Maggie Smith garnered international attention when her poem “Good Bones” was shared online by thousands of people as a message of healing and hope following Florida’s deadly Pulse nightclub shootings.
“Good Bones” is now the title of Smith’s third and latest book of poetry, released this month by Tupelo Press. Smith, visiting poet at Ohio Wesleyan University for 2017-2018, will read from her book during a free event at 4:10 p.m. on Thursday, Nov. 2 in the Bayley Room of Beeghly Library, 43 Rowland Ave., Delaware. Books will be available for purchase at the event, and Smith will sign copies after her reading.
A 1999 Ohio Wesleyan graduate, Smith said the book doesn’t necessarily have a theme, “but I will say that what many of the poems have in common is reconciling beauty and brokenness.”
“How do I orient my children to this world, which is equal parts wonder and horror?” Smith asked. “I find myself writing out of the experience of watching my children read the world like a book they’ve just opened, knowing nothing of the characters or plot. They are seeing everything for the first time, and I am seeing it again.
“Articulating this world for my children has required me to rearticulate it for myself,” Smith said. “In convincing them of the magic in the world, despite its dangers, I’ve convinced myself of it, too.”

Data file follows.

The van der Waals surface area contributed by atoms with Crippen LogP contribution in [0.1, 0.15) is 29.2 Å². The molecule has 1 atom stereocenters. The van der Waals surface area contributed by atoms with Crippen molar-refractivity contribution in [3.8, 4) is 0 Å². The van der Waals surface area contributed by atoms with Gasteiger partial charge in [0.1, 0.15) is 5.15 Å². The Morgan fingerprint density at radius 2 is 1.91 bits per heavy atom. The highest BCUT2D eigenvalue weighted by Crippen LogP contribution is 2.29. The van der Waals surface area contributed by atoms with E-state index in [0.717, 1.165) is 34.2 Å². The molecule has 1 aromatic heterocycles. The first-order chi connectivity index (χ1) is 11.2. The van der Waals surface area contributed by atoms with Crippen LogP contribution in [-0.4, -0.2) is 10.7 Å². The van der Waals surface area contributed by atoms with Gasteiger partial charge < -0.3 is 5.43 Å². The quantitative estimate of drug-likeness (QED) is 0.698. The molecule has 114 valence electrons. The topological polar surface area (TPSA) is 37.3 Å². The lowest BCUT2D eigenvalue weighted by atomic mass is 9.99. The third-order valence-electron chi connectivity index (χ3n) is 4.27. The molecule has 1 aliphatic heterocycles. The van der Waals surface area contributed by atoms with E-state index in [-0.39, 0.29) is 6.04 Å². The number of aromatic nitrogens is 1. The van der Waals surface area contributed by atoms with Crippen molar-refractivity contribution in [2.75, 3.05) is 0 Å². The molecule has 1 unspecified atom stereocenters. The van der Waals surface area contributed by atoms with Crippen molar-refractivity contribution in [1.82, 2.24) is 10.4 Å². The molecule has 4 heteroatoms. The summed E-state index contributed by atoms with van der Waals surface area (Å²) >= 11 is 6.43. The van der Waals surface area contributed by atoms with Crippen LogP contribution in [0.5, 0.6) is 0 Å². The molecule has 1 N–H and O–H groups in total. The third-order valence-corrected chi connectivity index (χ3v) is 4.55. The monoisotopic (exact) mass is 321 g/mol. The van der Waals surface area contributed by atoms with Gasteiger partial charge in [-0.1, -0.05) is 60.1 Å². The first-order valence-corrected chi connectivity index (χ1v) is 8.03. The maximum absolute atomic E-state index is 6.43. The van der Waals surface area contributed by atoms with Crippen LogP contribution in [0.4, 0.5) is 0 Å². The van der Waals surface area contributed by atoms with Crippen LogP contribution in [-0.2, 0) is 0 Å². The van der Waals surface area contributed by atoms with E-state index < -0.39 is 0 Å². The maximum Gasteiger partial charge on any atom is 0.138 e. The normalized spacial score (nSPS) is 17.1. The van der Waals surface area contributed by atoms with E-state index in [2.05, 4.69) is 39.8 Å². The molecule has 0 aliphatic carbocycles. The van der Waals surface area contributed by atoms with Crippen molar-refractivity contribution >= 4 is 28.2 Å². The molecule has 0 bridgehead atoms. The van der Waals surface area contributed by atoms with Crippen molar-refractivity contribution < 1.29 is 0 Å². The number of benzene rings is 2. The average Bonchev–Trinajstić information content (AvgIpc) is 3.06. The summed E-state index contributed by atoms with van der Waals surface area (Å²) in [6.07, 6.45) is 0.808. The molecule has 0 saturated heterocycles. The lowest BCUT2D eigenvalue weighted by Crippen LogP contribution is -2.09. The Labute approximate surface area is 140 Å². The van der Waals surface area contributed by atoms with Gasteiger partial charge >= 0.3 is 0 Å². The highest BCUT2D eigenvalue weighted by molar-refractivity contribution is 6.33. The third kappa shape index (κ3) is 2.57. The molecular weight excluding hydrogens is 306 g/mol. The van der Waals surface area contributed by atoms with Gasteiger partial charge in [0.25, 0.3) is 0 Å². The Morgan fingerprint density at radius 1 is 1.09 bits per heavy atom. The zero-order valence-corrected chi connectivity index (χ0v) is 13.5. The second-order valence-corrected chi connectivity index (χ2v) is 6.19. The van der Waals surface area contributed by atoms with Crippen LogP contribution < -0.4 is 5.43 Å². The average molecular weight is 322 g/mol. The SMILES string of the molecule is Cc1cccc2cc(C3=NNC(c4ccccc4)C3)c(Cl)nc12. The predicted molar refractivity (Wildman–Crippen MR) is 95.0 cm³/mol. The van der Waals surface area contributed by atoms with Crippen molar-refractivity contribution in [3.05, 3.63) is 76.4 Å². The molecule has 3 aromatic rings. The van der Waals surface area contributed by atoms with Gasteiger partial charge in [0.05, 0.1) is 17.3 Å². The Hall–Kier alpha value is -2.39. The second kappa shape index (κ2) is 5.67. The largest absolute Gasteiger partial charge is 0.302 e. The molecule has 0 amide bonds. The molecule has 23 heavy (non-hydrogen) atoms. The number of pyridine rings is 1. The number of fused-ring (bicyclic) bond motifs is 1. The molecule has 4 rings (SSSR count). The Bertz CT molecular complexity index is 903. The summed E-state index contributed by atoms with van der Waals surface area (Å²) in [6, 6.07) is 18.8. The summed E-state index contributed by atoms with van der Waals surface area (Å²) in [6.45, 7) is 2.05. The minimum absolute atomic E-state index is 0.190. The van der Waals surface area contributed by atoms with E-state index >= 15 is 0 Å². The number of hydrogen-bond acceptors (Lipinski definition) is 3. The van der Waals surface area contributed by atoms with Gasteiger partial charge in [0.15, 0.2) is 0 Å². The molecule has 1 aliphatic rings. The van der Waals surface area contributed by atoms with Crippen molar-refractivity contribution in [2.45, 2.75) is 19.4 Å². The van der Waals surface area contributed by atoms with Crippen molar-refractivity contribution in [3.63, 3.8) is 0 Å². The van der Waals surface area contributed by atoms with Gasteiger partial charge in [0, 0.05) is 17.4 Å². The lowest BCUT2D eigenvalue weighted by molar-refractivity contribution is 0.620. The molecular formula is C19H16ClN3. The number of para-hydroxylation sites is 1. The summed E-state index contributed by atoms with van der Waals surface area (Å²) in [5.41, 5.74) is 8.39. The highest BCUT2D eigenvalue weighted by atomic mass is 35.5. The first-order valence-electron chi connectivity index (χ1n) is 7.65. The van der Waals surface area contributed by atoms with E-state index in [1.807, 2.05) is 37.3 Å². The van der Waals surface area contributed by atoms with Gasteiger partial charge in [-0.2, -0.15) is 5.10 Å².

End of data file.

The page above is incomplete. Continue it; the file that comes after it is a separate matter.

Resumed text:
Smith also has convinced critics, with one reviewer proclaiming that her “poems affirm the virtues of humanity: compassion, empathy, and the ability to comfort one another when darkness falls” and another stating that: “It’s Smith’s dynamically precise and vivid images, and her uncanny ability to find just the right word or action to crack open our known experience, that make ‘Good Bones’ an extraordinary book. Maggie Smith demonstrates what happens when an abundance of heart and intelligence meets the hands of a master craftsperson.”
Since her poem “Good Bones” attracted so many online readers last year, it has been named the Official Poem of 2016 by the BBC/Public Radio International and been incorporated into an episode of CBS-TV’s political drama “Madam Secretary.” In addition, Smith, a Bexley resident, has been named the 2016 Ohio Poet of the Year.
In “Good Bones,” the OWU English major compares the world to a piece of real estate that needs work, but has potential:
Life is short and the world
is at least half terrible, and for every kind
stranger, there is one who would break you,
though I keep this from my children. I am trying
to sell them the world. …
This place could be beautiful,
right? You could make this place beautiful.
Smith’s previous books are “The Well Speaks of Its Own Poison” and “Lamp of the Body.” She has earned fellowships from the National Endowment for the Arts, the Ohio Arts Council, and the Sustainable Arts Foundation, among others. Read more about Smith at www.maggiesmithpoet.com and more about Ohio Wesleyan’s Department of English and English major at www.owu.edu/english.